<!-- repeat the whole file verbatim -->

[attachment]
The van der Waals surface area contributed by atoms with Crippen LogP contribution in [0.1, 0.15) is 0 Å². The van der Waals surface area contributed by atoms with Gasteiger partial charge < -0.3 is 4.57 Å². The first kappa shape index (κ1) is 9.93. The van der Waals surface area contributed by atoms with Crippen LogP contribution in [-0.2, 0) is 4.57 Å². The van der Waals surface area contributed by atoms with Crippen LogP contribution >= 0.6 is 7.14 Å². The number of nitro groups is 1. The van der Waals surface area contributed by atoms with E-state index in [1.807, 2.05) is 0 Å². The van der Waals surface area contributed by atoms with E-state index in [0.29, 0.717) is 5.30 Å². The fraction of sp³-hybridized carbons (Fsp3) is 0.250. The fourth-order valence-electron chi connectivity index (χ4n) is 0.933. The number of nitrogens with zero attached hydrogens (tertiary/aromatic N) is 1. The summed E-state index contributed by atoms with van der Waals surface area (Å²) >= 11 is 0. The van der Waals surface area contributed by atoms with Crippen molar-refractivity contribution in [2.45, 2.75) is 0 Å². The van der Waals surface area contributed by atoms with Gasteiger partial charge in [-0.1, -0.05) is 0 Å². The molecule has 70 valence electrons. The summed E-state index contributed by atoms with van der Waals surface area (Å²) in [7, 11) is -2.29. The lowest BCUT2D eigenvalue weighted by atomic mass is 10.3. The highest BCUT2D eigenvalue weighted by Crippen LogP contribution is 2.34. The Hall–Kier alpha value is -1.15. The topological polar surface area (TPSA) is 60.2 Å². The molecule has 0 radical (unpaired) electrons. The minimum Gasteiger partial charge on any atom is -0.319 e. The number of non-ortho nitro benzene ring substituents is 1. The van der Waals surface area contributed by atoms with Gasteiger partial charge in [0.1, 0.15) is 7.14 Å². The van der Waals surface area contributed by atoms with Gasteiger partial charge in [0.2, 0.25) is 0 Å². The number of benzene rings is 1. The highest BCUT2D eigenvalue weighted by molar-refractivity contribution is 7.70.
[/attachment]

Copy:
The van der Waals surface area contributed by atoms with Crippen LogP contribution in [0.1, 0.15) is 0 Å². The van der Waals surface area contributed by atoms with Gasteiger partial charge < -0.3 is 4.57 Å². The first kappa shape index (κ1) is 9.93. The van der Waals surface area contributed by atoms with Crippen LogP contribution in [-0.2, 0) is 4.57 Å². The van der Waals surface area contributed by atoms with Crippen LogP contribution >= 0.6 is 7.14 Å². The number of nitro groups is 1. The van der Waals surface area contributed by atoms with E-state index in [1.807, 2.05) is 0 Å². The van der Waals surface area contributed by atoms with E-state index in [0.29, 0.717) is 5.30 Å². The fraction of sp³-hybridized carbons (Fsp3) is 0.250. The fourth-order valence-electron chi connectivity index (χ4n) is 0.933. The number of nitrogens with zero attached hydrogens (tertiary/aromatic N) is 1. The summed E-state index contributed by atoms with van der Waals surface area (Å²) >= 11 is 0. The van der Waals surface area contributed by atoms with Crippen molar-refractivity contribution in [2.45, 2.75) is 0 Å². The van der Waals surface area contributed by atoms with Gasteiger partial charge in [-0.1, -0.05) is 0 Å². The molecule has 70 valence electrons. The summed E-state index contributed by atoms with van der Waals surface area (Å²) in [7, 11) is -2.29. The lowest BCUT2D eigenvalue weighted by atomic mass is 10.3. The highest BCUT2D eigenvalue weighted by Crippen LogP contribution is 2.34. The Hall–Kier alpha value is -1.15. The topological polar surface area (TPSA) is 60.2 Å². The molecule has 0 radical (unpaired) electrons. The minimum Gasteiger partial charge on any atom is -0.319 e. The number of non-ortho nitro benzene ring substituents is 1. The van der Waals surface area contributed by atoms with Gasteiger partial charge in [0.1, 0.15) is 7.14 Å². The van der Waals surface area contributed by atoms with Gasteiger partial charge in [0.2, 0.25) is 0 Å². The number of benzene rings is 1. The highest BCUT2D eigenvalue weighted by molar-refractivity contribution is 7.70.